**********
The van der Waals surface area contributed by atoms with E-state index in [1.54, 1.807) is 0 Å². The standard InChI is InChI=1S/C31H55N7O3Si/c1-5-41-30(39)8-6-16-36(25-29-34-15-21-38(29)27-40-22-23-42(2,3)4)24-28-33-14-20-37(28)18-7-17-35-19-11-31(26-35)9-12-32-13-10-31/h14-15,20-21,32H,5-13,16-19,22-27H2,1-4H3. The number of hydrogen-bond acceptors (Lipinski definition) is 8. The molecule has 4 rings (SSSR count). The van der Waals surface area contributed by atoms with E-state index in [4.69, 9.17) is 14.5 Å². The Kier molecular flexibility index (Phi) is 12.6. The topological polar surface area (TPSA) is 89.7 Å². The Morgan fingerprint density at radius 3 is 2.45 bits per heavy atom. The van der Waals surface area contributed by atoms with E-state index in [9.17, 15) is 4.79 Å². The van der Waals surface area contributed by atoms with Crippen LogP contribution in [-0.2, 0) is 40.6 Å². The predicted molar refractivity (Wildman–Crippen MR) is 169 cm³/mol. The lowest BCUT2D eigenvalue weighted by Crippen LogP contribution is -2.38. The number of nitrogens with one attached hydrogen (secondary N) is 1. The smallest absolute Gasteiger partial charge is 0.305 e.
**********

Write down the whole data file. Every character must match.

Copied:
The van der Waals surface area contributed by atoms with E-state index in [1.54, 1.807) is 0 Å². The standard InChI is InChI=1S/C31H55N7O3Si/c1-5-41-30(39)8-6-16-36(25-29-34-15-21-38(29)27-40-22-23-42(2,3)4)24-28-33-14-20-37(28)18-7-17-35-19-11-31(26-35)9-12-32-13-10-31/h14-15,20-21,32H,5-13,16-19,22-27H2,1-4H3. The number of hydrogen-bond acceptors (Lipinski definition) is 8. The molecule has 4 rings (SSSR count). The van der Waals surface area contributed by atoms with E-state index in [4.69, 9.17) is 14.5 Å². The Kier molecular flexibility index (Phi) is 12.6. The topological polar surface area (TPSA) is 89.7 Å². The Morgan fingerprint density at radius 3 is 2.45 bits per heavy atom. The van der Waals surface area contributed by atoms with E-state index in [9.17, 15) is 4.79 Å². The van der Waals surface area contributed by atoms with Crippen LogP contribution in [-0.2, 0) is 40.6 Å². The predicted molar refractivity (Wildman–Crippen MR) is 169 cm³/mol. The lowest BCUT2D eigenvalue weighted by Crippen LogP contribution is -2.38. The number of nitrogens with one attached hydrogen (secondary N) is 1. The smallest absolute Gasteiger partial charge is 0.305 e.